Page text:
Secret in the Cellar

About five years ago I realized that I was missing something very important from my life. At first I thought that I needed a great career. Eventually I bagged the career thing and decided that I needed passion about something like French antiques or guinea pigs. I wanted a "Honk if you Love Clogging" sticker on my bumper.

I have always envied the people who can immerse themselves completely in their hobbies. You know the type - they read American Square Dance Journal; they have wood-burned plaques that say "Swing your Partner;" photos scattered throughout the house show them at various square dancing functions; they travel around the country to go to square dancing conventions, they wear tiny gold square dancers around their necks, and just in case you somehow miss that they are into square dancing they throw words like "Allemande" into the conversation.

The most important clue to a true hobbyist's level of dedication is his or her basement. The basement seems to be the dark womb-like place where the hobby can flourish, its master undisturbed, as it grows into a true obsession for some and at least a preoccupation for others.

My basement contains boxes that I have never unpacked from the last time I moved (as well as a stinky tray of cat litter) because I am reasonably, but not especially good at a couple of things, yet not passionate enough about anything to make a life of it. I can cook pretty well, but I have watched the masters and I rank as a bench warmer in the bush leagues compared to them. I also enjoy throwing parties, and I am reasonably good at it, but I'd rather just go to my friend Laura's house - she always throws a great party AND sends her guests home with some wonderful baked goods.

Mostly I like to boss people around and I read really, really fast. I had never thought that these, my only two skills/interests, could possibly be parlayed into a worthwhile hobby but I read recently that the Queen of England is a very fast reader also. She said it came in quite handy for her, as she has to read reams of important paperwork. Furthermore, I'm certain she absolutely loves to tell people what to do. While her job looks pretty fun (I love a good hat and matching handbag), I'm not sure I want to make such a huge commitment. I do wonder, however, if there is any conceivable way that being Queen could be my hobby. I could keep my diadem in the basement beside my ermine-trimmed robe and 1400 hatboxes. I would lay my tiaras on a card table and build cement block and pine board bookcases to hold all my Figurehead Journals.

Rick and Melanie Johnson built a whole house around their passions - their children and music.

As she walked across the gleaming maple floors of her very grown-up looking house off Brannon Road in Jessamine county, Melanie said, "This house was built to accommodate small children."

The open floor plan of the public spaces allows one to look through the house, past the back of the one-and-a-half acre lot to the farm beyond.

Melanie adapted the plan from a purchased design and rearranged the rooms and doors in this way so the adults could keep an eye on the children while they play. She designed arched windows in the wall between the den and living room because she imagined that her three daughters (now 10, 13, 16) would be able to have puppet shows there and use the windows and their ledges as stages.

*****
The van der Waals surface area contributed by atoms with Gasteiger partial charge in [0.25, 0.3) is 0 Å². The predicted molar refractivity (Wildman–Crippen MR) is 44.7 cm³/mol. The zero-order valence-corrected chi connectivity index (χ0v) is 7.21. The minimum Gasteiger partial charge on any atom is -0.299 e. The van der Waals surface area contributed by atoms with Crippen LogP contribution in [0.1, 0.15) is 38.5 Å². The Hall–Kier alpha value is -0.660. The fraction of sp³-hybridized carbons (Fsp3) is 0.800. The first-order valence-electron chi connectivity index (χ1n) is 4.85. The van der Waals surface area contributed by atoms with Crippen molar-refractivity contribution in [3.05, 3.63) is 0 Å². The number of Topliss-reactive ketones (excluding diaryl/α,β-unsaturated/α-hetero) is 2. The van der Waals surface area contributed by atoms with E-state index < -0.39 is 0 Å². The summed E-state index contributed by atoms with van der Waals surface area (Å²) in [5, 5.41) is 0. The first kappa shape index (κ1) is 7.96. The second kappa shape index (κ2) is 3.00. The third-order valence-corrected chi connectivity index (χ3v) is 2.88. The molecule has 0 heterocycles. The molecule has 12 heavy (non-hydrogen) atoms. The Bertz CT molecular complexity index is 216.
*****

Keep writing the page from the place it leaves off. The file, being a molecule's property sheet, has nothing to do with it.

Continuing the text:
Because the master bedroom is on the first floor while the two additional bedrooms are up a flight of stairs, the Johnson's installed lighting along the stairs so if the children needed them at night they could find their parents' room.

Upstairs, a catwalk connects the two bedrooms. Melanie, a self-described "worry wart," envisioned one of the children jumping over the railing into either the living room on one side or the dining room on the other so she installed a wood grid from the top of the rail to the ceiling on both sides. Painted gray, it becomes a design element as well as a safety feature. Each of the bedrooms has two closets with lots of built-ins. The huge upstairs bathroom accommodates multiple bathers and has a private water closet.

The plan to make this house safe and fun for children, in fact, allows a wonderful house with efficient use of space and many elements of visual interest.

Melanie and Rick, while being obviously doting parents, also share a love of music. Melanie, a writer and singer, needed a place to record her music while her husband (a physician in real life), "Dr. Rick" as he is know in Lexington's music circles, wanted to create a place to create a high quality sound studio to record his wife's work as well as the work of friends who are in the business Thus, they built a state-of-the-art sound studio - in the basement.

I don't know a great deal about recording studios but this seems to have it all. Complete with control room, main room, drum and vocal booths, all soundproofed from the upstairs, this place looks like the real thing.

I've seen the basements of many hobbyists but this one pretty much beats them all - the walls are filled with sand for goodness sake.


109 Song Sparrow


2500 square feet; plus 1500 in basement

3 bedrooms; 2 and one half baths

1 and one half acres

2-car garage

Contact Fred Kamdar 276-4811

If you have a unique or interesting house for sale contact Lissa Sims at lsims@aceweekly.com.